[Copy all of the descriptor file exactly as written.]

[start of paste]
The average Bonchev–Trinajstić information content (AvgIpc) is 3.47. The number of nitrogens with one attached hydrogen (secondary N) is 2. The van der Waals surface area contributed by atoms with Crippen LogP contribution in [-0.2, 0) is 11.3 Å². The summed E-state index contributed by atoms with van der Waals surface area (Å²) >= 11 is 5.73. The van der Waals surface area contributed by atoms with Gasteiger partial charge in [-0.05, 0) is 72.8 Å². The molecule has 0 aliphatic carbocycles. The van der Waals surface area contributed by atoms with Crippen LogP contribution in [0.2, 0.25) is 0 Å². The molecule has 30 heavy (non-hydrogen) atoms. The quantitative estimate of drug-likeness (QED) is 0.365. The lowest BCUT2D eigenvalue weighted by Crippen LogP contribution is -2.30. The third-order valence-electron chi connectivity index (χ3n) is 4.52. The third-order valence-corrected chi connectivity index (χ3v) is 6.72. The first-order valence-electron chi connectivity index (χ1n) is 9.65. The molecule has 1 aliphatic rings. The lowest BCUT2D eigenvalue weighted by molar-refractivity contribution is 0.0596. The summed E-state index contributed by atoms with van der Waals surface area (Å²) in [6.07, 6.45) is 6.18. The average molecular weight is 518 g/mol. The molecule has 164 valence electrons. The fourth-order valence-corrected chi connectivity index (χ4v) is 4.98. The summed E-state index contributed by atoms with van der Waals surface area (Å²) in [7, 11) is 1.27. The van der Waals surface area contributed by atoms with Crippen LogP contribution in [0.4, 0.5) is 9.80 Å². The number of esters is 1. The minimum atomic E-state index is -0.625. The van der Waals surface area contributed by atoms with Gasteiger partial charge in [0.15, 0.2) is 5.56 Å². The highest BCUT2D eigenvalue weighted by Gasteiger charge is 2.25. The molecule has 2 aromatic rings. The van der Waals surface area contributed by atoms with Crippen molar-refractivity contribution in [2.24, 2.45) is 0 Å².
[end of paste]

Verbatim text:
The average Bonchev–Trinajstić information content (AvgIpc) is 3.47. The number of nitrogens with one attached hydrogen (secondary N) is 2. The van der Waals surface area contributed by atoms with Crippen LogP contribution in [-0.2, 0) is 11.3 Å². The summed E-state index contributed by atoms with van der Waals surface area (Å²) >= 11 is 5.73. The van der Waals surface area contributed by atoms with Gasteiger partial charge in [-0.05, 0) is 72.8 Å². The molecule has 0 aliphatic carbocycles. The van der Waals surface area contributed by atoms with Crippen LogP contribution in [0.2, 0.25) is 0 Å². The molecule has 30 heavy (non-hydrogen) atoms. The quantitative estimate of drug-likeness (QED) is 0.365. The lowest BCUT2D eigenvalue weighted by Crippen LogP contribution is -2.30. The third-order valence-electron chi connectivity index (χ3n) is 4.52. The third-order valence-corrected chi connectivity index (χ3v) is 6.72. The first-order valence-electron chi connectivity index (χ1n) is 9.65. The molecule has 1 aliphatic rings. The lowest BCUT2D eigenvalue weighted by molar-refractivity contribution is 0.0596. The summed E-state index contributed by atoms with van der Waals surface area (Å²) in [6.07, 6.45) is 6.18. The average molecular weight is 518 g/mol. The molecule has 164 valence electrons. The fourth-order valence-corrected chi connectivity index (χ4v) is 4.98. The summed E-state index contributed by atoms with van der Waals surface area (Å²) in [7, 11) is 1.27. The van der Waals surface area contributed by atoms with Crippen LogP contribution in [0.4, 0.5) is 9.80 Å². The number of esters is 1. The minimum atomic E-state index is -0.625. The van der Waals surface area contributed by atoms with Gasteiger partial charge in [0.15, 0.2) is 5.56 Å². The highest BCUT2D eigenvalue weighted by Gasteiger charge is 2.25. The molecule has 2 aromatic rings. The van der Waals surface area contributed by atoms with Crippen molar-refractivity contribution in [2.24, 2.45) is 0 Å².